Wednesday, July 23, 2008

NYC Just Shoved Nashville Farther into the Bigoted Backwater

Unafraid of a cutting edge, Mayor Bloomberg ordered New York City's 100 agencies to provide services in SIX different languages (even French Creole!).  By contrast, the cosmopolitan metropolis Nashville--with expanding Kurdish and Hispanic populations--is on the verge of forcing all of its city employees to speak only English even if responding in another language might be easy or it might prevent an emergency situation.

Thanks to Eric "English Only" Crafton and his minions, we'll never have to worry about being labeled "Little Gotham" or being confused with a "welcoming city."

HT:  bporemski


  1. Point taken.

    It's silly really. I fully understand the need for immigrants to speak English. It protects them from exploitation and helps them understand their rights (what's left of them).

    But how does one learn English if no one can translate? I lived in the Middle East and therefor learned to speak Arabic. It was much easier to learn since most Arabs spoke a little English already.

    Also, being multi-lingual is quite a personal accomplishment. We should always encourage it.

  2. I know I'm repeating the obvious here, but the most grossly stupid fact behind Crafton's proposal is that legal citizens of Nashville who don't speak English well or at all won't have access to services. Obviously this is why Metro will have to spend millions defending a stupid law that Crafton (not to mention his undisclosed backers) is using to appeal to the lowest instincts of voters, but don't think that the 8000+ Kurds of Nashville won't see the parallels between this and the historical repression of the Kurdish language in Turkey and elsewhere.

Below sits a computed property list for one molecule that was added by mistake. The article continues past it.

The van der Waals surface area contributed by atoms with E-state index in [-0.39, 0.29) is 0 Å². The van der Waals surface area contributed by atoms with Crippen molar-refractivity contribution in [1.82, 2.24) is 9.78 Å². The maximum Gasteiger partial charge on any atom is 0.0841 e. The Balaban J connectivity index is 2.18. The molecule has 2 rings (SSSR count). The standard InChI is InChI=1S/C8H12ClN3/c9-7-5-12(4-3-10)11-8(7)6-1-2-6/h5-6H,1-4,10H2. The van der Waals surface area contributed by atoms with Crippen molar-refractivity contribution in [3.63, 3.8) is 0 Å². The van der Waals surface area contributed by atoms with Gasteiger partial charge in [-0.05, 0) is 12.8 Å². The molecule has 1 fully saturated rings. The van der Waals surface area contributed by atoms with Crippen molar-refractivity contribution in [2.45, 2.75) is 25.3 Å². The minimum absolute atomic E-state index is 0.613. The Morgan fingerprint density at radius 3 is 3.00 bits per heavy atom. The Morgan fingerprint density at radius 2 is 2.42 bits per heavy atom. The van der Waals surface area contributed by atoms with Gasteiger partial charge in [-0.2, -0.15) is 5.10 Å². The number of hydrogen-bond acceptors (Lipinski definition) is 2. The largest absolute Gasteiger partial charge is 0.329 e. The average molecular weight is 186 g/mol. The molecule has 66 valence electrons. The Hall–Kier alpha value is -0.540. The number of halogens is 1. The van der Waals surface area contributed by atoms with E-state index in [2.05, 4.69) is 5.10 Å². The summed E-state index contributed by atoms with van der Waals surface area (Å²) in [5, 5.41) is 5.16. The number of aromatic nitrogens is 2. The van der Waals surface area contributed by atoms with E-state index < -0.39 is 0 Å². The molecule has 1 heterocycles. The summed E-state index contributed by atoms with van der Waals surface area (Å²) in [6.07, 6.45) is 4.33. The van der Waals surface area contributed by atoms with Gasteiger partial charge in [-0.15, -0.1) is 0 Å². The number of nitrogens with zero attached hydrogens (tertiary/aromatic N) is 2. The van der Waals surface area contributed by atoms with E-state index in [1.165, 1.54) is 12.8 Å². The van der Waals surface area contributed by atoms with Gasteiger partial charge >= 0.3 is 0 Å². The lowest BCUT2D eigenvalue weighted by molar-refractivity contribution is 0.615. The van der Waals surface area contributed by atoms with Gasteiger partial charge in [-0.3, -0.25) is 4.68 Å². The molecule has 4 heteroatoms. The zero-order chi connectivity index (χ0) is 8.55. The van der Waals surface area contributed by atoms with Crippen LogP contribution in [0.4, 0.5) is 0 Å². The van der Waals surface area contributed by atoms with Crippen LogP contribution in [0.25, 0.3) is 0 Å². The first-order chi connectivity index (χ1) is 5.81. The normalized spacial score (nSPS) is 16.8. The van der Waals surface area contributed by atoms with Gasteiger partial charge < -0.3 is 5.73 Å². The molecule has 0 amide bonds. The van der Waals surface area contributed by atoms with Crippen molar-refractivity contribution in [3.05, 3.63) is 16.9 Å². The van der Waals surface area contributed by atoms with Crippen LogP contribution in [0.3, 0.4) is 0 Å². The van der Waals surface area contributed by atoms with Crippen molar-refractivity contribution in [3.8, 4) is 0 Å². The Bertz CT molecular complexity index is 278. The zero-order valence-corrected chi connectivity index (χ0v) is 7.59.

I'd love to see the Chamber of Commerce use its money a bit more wisely than manipulating the school board, and run advertising against this nasty bit of work.

  3. Excellent point about The Chamber of Commerce: it would be refreshing to see them do something that they know how to do, maybe, which is to make Nashville a more welcoming and progressive city for all our citizens.